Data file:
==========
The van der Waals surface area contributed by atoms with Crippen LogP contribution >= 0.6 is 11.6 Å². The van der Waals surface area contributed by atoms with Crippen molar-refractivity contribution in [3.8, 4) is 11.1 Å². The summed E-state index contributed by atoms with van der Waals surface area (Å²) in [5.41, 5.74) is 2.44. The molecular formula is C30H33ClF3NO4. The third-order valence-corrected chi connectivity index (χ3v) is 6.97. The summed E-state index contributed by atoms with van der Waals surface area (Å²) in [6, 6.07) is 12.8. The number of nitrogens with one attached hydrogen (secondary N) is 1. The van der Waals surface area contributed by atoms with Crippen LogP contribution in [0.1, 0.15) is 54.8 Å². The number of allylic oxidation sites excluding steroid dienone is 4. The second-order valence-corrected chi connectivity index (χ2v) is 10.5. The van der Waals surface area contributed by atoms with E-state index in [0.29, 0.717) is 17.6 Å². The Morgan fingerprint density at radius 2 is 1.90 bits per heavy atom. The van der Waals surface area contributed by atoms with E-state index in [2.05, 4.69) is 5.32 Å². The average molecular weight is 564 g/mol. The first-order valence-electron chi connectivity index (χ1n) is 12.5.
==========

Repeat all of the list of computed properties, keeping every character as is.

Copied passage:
The van der Waals surface area contributed by atoms with Crippen LogP contribution >= 0.6 is 11.6 Å². The van der Waals surface area contributed by atoms with Crippen molar-refractivity contribution in [3.8, 4) is 11.1 Å². The summed E-state index contributed by atoms with van der Waals surface area (Å²) in [5.41, 5.74) is 2.44. The molecular formula is C30H33ClF3NO4. The third-order valence-corrected chi connectivity index (χ3v) is 6.97. The summed E-state index contributed by atoms with van der Waals surface area (Å²) in [6, 6.07) is 12.8. The number of nitrogens with one attached hydrogen (secondary N) is 1. The van der Waals surface area contributed by atoms with Crippen LogP contribution in [0.1, 0.15) is 54.8 Å². The number of allylic oxidation sites excluding steroid dienone is 4. The second-order valence-corrected chi connectivity index (χ2v) is 10.5. The van der Waals surface area contributed by atoms with E-state index in [0.29, 0.717) is 17.6 Å². The Morgan fingerprint density at radius 2 is 1.90 bits per heavy atom. The van der Waals surface area contributed by atoms with E-state index in [2.05, 4.69) is 5.32 Å². The average molecular weight is 564 g/mol. The first-order valence-electron chi connectivity index (χ1n) is 12.5.